A proposal to build a massive billboard at the base of the Ben Franklin Bridge is getting pushback from some Camden residents and community groups who believe the sign would mar the Philadelphia skyline.

Interstate Outdoor Advertising, based in Cherry Hill, wants to erect a 167-foot-high billboard in North Camden near the Delaware River waterfront, said CEO Drew Katz. Messages on its two digital screens would target thousands of northbound commuters who travel across the bridge daily from New Jersey into Philadelphia.

It is believed that the venture would be the first of its kind in the country, with all proceeds from advertising sales, about $200,000 annually, earmarked for nonprofits in the city.  The billboard would be used to create a permanent funding source for charitable groups, Katz said.

"We're really trying to do something unique for the city of Camden," Katz said Friday.

But the company needs a zoning variance from the city to proceed with the proposal, which has come under growing opposition from some residents and grassroots community groups who have started a petition seeking to block it. The redevelopment plan for the parcel of land at Elm Street and Delaware Avenue where the billboard would be put prohibits billboards.

Katz said the billboard would cost about $800,000 and take about six months to build. The company has obtained a state permit for the project and reached an agreement with F.W. Winter Inc., a metal and alloy manufacturer that owns the land where the billboard would be built, he said.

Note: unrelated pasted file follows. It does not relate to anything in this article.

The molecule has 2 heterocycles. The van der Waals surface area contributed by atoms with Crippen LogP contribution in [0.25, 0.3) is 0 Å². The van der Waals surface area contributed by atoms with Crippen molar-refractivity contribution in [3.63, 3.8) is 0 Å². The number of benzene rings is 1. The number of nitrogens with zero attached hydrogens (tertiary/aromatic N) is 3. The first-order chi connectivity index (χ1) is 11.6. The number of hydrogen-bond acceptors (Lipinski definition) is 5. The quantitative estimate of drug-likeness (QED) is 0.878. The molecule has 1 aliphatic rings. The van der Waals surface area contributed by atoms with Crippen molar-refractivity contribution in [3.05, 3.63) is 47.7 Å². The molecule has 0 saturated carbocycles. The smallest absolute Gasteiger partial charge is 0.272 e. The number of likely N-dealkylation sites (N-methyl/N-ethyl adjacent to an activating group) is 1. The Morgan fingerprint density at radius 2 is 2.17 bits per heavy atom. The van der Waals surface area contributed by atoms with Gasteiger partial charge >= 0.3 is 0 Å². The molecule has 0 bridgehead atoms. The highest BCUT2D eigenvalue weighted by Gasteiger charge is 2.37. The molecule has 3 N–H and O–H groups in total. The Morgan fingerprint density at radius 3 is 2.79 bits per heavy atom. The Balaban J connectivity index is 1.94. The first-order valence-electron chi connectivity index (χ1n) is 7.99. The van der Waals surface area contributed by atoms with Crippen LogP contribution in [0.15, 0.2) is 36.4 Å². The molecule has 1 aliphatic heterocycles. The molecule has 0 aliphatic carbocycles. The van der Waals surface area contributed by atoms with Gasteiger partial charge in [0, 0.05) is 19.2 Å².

Opponents say the billboard would drastically change the architectural landscape of the area and create an eyesore for commuters, bridge runners and walkers, and residents who live nearby in North Camden and the Cooper Grant neighborhood. They also contend the billboard would hamper economic development in the area.

"It lessens the quality of life. It's not worth it," said Felisha Reyes Morton, cofounder of the North Camden Little League and a longtime resident who lives just a block from the proposed billboard site.  "I just think there are other ways of helping Camden."

At a meeting on Monday, Interstate representatives gave a power-point presentation of the plan to the Cooper Grant Neighborhood Association and answered questions. The group voted unanimously to oppose the proposal, said resident Benjamin Saracco.

"This is an example of something Camden residents don't want," Saracco said.

Katz, the son of Lewis Katz, a Camden native and philanthropist who gave millions to his hometown, said he came up with the billboard proposal as a way to carry on his father's legacy. The elder Katz, a co-owner of the Philadelphia Media Group, publisher of the Inquirer and Daily News,  died in a plane crash in May 2014.

Under the proposal, nonprofits would be eligible to apply for grants from a nonprofit board that would be created to disburse revenues generated from billboard ads, Katz said. The nonprofits will benefit right away — even if it means we recoup our investment over years, he added.